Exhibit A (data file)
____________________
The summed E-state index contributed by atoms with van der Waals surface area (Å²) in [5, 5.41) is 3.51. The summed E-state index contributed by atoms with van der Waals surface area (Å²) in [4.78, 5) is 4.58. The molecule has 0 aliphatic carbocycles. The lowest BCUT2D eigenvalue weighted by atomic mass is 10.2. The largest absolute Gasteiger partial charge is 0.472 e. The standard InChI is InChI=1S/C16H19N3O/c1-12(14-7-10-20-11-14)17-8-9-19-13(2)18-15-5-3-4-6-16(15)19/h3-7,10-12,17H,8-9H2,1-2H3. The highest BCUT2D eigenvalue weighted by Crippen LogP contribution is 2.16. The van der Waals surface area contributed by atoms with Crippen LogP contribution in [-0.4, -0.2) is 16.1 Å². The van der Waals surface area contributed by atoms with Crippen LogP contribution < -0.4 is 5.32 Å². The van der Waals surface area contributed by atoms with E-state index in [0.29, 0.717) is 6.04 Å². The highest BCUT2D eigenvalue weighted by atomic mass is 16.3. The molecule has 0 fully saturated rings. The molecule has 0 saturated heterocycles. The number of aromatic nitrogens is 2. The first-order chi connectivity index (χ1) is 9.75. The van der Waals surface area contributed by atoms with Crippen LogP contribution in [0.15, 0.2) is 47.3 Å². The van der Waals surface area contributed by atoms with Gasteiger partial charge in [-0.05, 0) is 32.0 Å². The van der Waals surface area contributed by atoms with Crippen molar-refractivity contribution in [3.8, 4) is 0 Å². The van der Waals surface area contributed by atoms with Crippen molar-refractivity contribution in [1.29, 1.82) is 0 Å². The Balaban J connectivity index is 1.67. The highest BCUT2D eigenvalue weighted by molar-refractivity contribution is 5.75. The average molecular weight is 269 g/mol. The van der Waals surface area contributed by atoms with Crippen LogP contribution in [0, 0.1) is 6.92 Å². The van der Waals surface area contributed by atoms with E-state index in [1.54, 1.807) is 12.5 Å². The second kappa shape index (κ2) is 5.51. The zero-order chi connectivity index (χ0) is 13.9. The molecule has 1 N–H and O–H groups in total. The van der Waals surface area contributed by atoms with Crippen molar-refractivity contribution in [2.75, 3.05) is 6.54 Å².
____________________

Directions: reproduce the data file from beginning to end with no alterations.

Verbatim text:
The summed E-state index contributed by atoms with van der Waals surface area (Å²) in [5, 5.41) is 3.51. The summed E-state index contributed by atoms with van der Waals surface area (Å²) in [4.78, 5) is 4.58. The molecule has 0 aliphatic carbocycles. The lowest BCUT2D eigenvalue weighted by atomic mass is 10.2. The largest absolute Gasteiger partial charge is 0.472 e. The standard InChI is InChI=1S/C16H19N3O/c1-12(14-7-10-20-11-14)17-8-9-19-13(2)18-15-5-3-4-6-16(15)19/h3-7,10-12,17H,8-9H2,1-2H3. The highest BCUT2D eigenvalue weighted by Crippen LogP contribution is 2.16. The van der Waals surface area contributed by atoms with Crippen LogP contribution in [-0.4, -0.2) is 16.1 Å². The van der Waals surface area contributed by atoms with Crippen LogP contribution < -0.4 is 5.32 Å². The van der Waals surface area contributed by atoms with E-state index in [0.29, 0.717) is 6.04 Å². The highest BCUT2D eigenvalue weighted by atomic mass is 16.3. The molecule has 0 fully saturated rings. The molecule has 0 saturated heterocycles. The number of aromatic nitrogens is 2. The first-order chi connectivity index (χ1) is 9.75. The van der Waals surface area contributed by atoms with Crippen LogP contribution in [0.15, 0.2) is 47.3 Å². The van der Waals surface area contributed by atoms with Gasteiger partial charge in [-0.05, 0) is 32.0 Å². The van der Waals surface area contributed by atoms with Crippen molar-refractivity contribution in [3.8, 4) is 0 Å². The van der Waals surface area contributed by atoms with Crippen molar-refractivity contribution in [1.29, 1.82) is 0 Å². The Balaban J connectivity index is 1.67. The highest BCUT2D eigenvalue weighted by molar-refractivity contribution is 5.75. The average molecular weight is 269 g/mol. The van der Waals surface area contributed by atoms with Crippen LogP contribution in [0, 0.1) is 6.92 Å². The van der Waals surface area contributed by atoms with E-state index in [1.54, 1.807) is 12.5 Å². The second kappa shape index (κ2) is 5.51. The zero-order chi connectivity index (χ0) is 13.9. The molecule has 1 N–H and O–H groups in total. The van der Waals surface area contributed by atoms with Crippen molar-refractivity contribution in [2.75, 3.05) is 6.54 Å².